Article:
Would the above constitute "telling lies," within the context of bridge?
No. Lies involve a purposeful mental state or intent to mislead those who are expected to rely on your statements. What you describe reflects lack of skill at bridge, whence "lies" is a careless term for criticism of your bids.
Lies have to do with statements of facts which can be objectively verifiable either as true or false. Your bids (what the hypothetical person calls "lies") are not falsehoods, but the product of your subjective (1) assessment [of your cards] and (2) your bidding style. Although your bids may be affected by a lack of skill, they in no way constitute or imply a (true or false) statement of fact. If your bids led your partner to infer that you have certain cards, that is merely a subjective interpretation he made from your subjective assessment.
Can a statement be defamatory if it is damaging “out of context?”
Yes. At the end, I'll outline an exception where saying "he tells lies" could defame a bridge player and can effect harm out of [bridge] context. We need to be mindful, though, that this hypothetical scenario is extreme and only for illustrative purposes.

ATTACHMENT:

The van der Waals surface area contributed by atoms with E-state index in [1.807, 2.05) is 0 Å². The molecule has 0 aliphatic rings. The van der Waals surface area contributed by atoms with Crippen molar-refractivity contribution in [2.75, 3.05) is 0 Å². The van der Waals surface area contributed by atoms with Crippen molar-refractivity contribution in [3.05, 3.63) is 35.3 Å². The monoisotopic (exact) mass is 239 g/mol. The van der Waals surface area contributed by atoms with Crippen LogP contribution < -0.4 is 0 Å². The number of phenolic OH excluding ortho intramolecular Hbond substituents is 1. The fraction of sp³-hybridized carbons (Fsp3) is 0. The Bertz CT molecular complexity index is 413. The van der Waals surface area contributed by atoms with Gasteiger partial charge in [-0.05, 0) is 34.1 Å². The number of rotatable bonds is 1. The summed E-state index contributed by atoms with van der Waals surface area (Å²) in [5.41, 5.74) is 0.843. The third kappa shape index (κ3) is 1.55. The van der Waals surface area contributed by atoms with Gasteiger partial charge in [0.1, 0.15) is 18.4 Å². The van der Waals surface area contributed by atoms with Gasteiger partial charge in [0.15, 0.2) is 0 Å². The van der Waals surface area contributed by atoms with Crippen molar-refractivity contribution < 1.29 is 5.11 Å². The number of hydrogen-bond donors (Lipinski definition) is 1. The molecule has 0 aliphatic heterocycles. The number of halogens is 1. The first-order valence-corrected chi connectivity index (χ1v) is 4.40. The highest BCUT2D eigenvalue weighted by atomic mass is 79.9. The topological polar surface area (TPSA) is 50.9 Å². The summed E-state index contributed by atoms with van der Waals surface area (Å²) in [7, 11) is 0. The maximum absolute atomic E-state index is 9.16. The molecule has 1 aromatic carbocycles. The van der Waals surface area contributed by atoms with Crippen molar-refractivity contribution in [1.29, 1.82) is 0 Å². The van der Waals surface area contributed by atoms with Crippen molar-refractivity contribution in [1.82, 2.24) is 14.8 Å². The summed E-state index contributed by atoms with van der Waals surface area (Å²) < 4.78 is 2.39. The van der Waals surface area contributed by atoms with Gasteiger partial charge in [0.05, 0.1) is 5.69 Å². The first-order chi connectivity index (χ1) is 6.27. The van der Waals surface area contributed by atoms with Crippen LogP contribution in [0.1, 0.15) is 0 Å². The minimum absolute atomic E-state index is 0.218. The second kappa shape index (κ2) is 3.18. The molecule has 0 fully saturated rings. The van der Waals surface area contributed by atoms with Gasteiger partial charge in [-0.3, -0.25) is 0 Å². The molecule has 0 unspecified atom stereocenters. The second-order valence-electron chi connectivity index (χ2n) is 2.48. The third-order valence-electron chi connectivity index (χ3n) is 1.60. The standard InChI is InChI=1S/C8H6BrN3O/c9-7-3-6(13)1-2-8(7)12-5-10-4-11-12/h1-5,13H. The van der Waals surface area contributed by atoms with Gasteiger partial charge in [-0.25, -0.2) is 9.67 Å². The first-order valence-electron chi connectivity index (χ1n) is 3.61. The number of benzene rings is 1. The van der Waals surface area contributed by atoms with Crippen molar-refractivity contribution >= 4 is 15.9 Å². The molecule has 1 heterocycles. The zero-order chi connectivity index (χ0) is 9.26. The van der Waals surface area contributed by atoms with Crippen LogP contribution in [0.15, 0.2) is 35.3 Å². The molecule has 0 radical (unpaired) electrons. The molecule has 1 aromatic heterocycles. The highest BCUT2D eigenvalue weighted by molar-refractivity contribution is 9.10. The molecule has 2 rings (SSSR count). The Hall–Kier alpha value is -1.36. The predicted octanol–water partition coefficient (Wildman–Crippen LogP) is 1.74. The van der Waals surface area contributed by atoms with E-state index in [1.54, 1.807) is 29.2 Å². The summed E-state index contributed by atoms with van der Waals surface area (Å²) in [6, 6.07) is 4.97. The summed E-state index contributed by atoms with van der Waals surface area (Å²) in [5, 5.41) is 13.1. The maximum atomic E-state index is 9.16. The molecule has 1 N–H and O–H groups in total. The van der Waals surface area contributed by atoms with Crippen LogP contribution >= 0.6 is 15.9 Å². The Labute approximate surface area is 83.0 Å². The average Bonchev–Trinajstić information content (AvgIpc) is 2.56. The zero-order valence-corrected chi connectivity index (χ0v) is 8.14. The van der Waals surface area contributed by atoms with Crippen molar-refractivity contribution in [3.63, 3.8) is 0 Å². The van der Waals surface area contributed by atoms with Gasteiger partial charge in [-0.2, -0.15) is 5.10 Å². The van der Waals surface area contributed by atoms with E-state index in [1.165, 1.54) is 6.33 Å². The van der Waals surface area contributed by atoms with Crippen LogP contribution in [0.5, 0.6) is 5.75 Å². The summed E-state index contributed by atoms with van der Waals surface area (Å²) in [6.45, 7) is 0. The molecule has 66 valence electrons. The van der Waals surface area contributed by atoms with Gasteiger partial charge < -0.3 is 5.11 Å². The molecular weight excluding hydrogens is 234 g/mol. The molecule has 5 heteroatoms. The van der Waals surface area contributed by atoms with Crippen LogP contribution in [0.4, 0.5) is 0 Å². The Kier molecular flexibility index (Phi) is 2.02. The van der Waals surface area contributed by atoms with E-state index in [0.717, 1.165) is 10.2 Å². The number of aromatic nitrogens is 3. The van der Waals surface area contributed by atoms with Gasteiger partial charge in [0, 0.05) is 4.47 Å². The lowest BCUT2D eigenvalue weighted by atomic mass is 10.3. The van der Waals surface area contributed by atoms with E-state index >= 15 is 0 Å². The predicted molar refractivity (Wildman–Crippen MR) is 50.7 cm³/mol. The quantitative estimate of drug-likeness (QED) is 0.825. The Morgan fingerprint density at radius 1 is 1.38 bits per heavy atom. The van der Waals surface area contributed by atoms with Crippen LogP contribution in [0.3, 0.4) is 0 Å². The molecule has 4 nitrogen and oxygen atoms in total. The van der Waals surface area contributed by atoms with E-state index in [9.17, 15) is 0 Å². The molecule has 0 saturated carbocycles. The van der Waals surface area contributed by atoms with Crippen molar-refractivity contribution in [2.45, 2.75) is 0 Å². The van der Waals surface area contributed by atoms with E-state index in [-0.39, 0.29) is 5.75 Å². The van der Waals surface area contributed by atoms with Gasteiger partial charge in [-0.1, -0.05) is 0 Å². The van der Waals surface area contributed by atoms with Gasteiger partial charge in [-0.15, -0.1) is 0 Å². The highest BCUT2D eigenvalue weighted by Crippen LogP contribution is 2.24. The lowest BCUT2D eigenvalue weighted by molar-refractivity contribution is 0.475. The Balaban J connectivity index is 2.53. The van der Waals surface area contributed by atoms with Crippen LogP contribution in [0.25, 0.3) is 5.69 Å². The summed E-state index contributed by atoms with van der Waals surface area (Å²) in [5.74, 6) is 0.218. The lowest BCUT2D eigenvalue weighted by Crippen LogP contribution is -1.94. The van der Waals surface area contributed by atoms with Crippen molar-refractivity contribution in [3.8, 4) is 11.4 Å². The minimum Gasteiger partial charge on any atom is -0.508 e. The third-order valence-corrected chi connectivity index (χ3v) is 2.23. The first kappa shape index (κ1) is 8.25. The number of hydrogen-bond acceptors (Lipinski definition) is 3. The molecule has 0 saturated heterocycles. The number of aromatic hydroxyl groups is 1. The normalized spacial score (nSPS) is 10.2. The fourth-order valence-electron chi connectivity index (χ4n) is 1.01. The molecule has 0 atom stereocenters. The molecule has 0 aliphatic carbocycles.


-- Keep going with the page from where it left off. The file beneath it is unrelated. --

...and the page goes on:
Suppose a non-bridge player heard this bridge player accuse me of
"telling lies" at the bridge club, without understanding or inquiring
into the context, and I lost business as a result. Would the statement
It depends on what exactly his statements are. When the statement can be reasonably construed as opinion, it is not defamatory. Only false statements of fact (or sufficiently implied falsehoods) may lead to a viable claim of defamation.
Your example "Tom doesn't always have in his hand what he says he has" is rather inconclusive and not derogatory because it merely reflects the nature of the game: As you correctly point out, it is habitual and totally valid for bridge players to engage in "bluffing" as part of their bidding style.
For it to constitute defamation, the statement would have to convey something that tends to injure your reputation. For instance, if the publisher conveyed that you purposefully do things to make your partner lose, then that would be defamatory because it tends to discourage others from associating with you:
(1) others would refuse to be your partner in bridge, for they suspect you'll try to make them lose as well, and/or
(2) they'll think of you as an unethical person who betrays his partners.
The first hypothetical effect tends to impair your opportunities to play bridge in clubs or tournaments. The second hypothetical effect might deter others from doing business with you.